We must test what we hear and what is put in our path against the will of our Father. We must learn to discern the voice of God and what He is calling us to do in the midst of the world. To focus on our role as defined by Him, not as defined by others.
2 Corinthians 5: 16 says:
So from now on we regard no one from a worldly point of view. Though we once regarded Christ in this way, we do so no longer.
Outside of a relationship with Him, we will view Christ in the same way that the rest of the world views Him. Until you know someone, you will make assumptions about them based on what others say, small experiences with them and impressions you have about them. It is easy to look someone over in a moment’s time and create an image in our minds: Who they are, what they do for a living, what type of house they live in, what kind of friends they have.
But, often, we are quite wrong.
Even Christ fell prey to this as others misjudged Him based on who they thought He was, instead of learning who He actually was. Viewed from the confines of this world, he was mocked for who He said He was and ridiculed for what people thought He was doing.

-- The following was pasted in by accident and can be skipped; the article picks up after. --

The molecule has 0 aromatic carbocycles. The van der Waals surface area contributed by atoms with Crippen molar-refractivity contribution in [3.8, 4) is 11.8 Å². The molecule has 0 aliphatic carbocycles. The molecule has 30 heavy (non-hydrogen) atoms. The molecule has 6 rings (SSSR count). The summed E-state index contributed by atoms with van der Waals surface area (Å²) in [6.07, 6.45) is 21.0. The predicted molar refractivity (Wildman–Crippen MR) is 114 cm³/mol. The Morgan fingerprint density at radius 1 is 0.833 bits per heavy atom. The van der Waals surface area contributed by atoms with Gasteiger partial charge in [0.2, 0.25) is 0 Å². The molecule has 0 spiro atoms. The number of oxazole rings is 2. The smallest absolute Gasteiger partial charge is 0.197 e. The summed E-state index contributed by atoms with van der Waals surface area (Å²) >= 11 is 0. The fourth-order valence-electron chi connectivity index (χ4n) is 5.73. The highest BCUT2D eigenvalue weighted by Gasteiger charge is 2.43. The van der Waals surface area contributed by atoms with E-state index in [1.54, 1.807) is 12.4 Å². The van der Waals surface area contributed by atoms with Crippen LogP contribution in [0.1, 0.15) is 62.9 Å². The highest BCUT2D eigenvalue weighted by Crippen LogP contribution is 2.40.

Before knowing Christ, I viewed Him in a way that was not favorable. Yet, once I studied who He was on this earth, I could no longer see Him in the same manner. As the truth of Christ is revealed to those who investigate who He is, they can no longer see Him using the previous set of standards.
Similarly, though we may view ourselves and others within the parameters of this world, God’s truth prevents us from continuing to do this. We are called to a higher expectation. We can no longer view ourselves or those around us within the confines of what society says about us or says to us, because we are blessed to know the truth about the world. We are given the Divine advantage of seeing clearly that our value and our identity come from God.
Our shame in not getting it right and the pressure we feel to conform is now invalid because we can clearly see that we are measuring ourselves against the wrong scale.
Accept this truth so that you can be set free by it. Free to become the mothers that God has called us to be. Mothers that reflect the fruit of His works. Mothers that are chosen to raise His children. Mothers that are blessed to be called His.